The demands of the most impacted — particularly African, Indigenous, youth, and women voices — must be centered throughout these next two weeks at COP27 and beyond, writes Carissa Patrone Maikuri, Program Coordinator, Drawdown Lift, Project Drawdown
The Future We Choose
What we do today will impact the type of world that future generations inherit. We have the power to create a world that is healthier and more resilient. A world in which our cities and towns are designed for people. A world in which our energy comes from clean sources where the air we breathe is fresh and healthy. A world in which those living in coastal areas are protected from extreme weather and rising sea levels.
We need our leaders in businesses and governments to take bold action to get us this future. Let’s work together to show them what we want.
Governments and business leaders must lead the transition to this future. As citizens and consumers, we have the power to show our leaders that we want to pursue a healthier and cleaner world, by voting, buying and living in favour of the future we aspire to. How we move, what we eat, and how we power our homes has a huge influence on what our businesses and government leaders choose to do. Our society is designed in response to the small and large decisions that each of us make every day; together we can redesign our future to create a world that prioritises people.
This action matters especially when we work together
Telling our employers and politicians about the future we want will push them to take bold action. Switching up the car for a walk or cycle, eating a plant-rich diet and using clean energy sources is good for our health and our communities. When we take these actions together in solidarity, we send a signal to our leaders that we want to transition as quickly as possible towards a cleaner future.
People and communities all over the world are taking bold action
All over the world, schools, communities, sports clubs, universities, mom-and-pop shops are joining this race to a healthier future. They recognise that a changing climate impacts us all and the things we love, and that each of us can do something about it, if we work together and play our part.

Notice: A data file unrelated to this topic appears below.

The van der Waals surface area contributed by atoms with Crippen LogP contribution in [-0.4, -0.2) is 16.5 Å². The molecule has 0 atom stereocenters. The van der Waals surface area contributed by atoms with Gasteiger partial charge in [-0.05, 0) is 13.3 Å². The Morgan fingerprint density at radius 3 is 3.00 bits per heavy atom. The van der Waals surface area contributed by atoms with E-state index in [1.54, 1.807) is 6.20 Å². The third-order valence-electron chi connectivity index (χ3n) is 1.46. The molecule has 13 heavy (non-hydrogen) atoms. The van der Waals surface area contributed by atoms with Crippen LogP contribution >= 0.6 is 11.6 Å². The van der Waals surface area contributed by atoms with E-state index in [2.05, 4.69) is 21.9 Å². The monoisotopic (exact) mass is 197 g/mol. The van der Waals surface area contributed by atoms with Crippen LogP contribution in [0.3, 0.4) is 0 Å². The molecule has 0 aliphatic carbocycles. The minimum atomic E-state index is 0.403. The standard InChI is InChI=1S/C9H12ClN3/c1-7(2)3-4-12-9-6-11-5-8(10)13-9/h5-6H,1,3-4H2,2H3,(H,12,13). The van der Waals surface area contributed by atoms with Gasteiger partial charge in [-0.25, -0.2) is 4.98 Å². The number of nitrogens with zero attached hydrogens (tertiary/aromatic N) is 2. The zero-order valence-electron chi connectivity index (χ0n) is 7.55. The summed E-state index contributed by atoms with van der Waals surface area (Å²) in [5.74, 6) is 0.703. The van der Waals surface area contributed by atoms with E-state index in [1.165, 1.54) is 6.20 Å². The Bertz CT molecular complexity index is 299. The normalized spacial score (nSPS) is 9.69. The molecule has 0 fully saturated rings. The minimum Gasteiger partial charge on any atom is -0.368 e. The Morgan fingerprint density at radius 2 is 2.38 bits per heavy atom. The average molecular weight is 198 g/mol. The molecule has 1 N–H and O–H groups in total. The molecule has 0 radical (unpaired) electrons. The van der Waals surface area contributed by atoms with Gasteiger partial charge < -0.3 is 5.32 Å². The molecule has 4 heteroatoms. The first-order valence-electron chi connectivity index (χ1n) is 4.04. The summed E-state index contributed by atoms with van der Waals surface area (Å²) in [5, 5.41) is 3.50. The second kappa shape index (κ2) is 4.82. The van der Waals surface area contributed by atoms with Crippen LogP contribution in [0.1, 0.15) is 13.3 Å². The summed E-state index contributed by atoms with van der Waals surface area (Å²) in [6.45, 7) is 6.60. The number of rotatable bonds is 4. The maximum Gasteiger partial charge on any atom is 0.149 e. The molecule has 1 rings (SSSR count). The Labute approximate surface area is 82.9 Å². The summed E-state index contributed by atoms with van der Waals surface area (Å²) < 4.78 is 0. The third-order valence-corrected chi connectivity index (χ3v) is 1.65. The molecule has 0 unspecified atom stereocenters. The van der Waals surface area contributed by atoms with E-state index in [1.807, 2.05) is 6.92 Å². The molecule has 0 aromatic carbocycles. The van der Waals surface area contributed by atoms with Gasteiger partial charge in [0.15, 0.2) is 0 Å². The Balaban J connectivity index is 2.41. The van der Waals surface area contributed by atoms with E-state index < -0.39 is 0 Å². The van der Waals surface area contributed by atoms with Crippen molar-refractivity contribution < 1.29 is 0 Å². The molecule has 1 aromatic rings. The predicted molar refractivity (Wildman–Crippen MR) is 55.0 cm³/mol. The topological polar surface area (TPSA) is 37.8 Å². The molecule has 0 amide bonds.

Consumers voting with their wallets are choosing to back brands that demonstrate a commitment to social and environmental responsibility. 80% of global consumers say they are changing their purchase preferences based on sustainability. In cities large and small, mayors and other policy makers are positioning their cities to lead us into the future. They know that the cities that will win the future are those who start investing now in jobs and industries aligned with a healthier, greener future. That’s why mayors representing cities all over the globe from Bristol, Bogota, Durban, Wales are committing to a net zero future.
In sports, a changing climate is threatening many of the games that we all know and love. Polluted air and unpredictable weather is impacting athlete’s ability to perform in a wide range of activities. With the Tokyo games predicted to be the hottest in history, athletes and clubs all over the world from the NBA to the Premier League are committing to halving their impact on the environment by 2030, at the latest.
All around us, our favorite sports teams, cafes, to our alma maters, cities, people and communities are playing their part.
Our collective action is working
We know that governments and business leaders are listening. The number of businesses and governments that have adopted net zero policies has doubled in the past year.
Play your part
The window of opportunity to create the future we want is here and now. Scientists tell us that we have a decade to protect ourselves and future generations from the worst effects on climate change. If we all act now and together, we can choose the future we want.
Aya Chebbi, Chair of Nala Feminist Collective, explains why effectively tackling the climate emergency demands greater representation, leadership and participation of women and young people in formal climate decision making processes.
Climate activist and researcher on eco-anxiety, Clover Hogan discusses why “techno-utopian and tokenistic solutions” are failing to address the root causes of the climate crisis.
A new intensive review has distilled from more than 400 scientific papers and reports a comprehensive, actionable set of technologies and practices that can mitigate climate change and contribute to alleviating extreme poverty at the same time.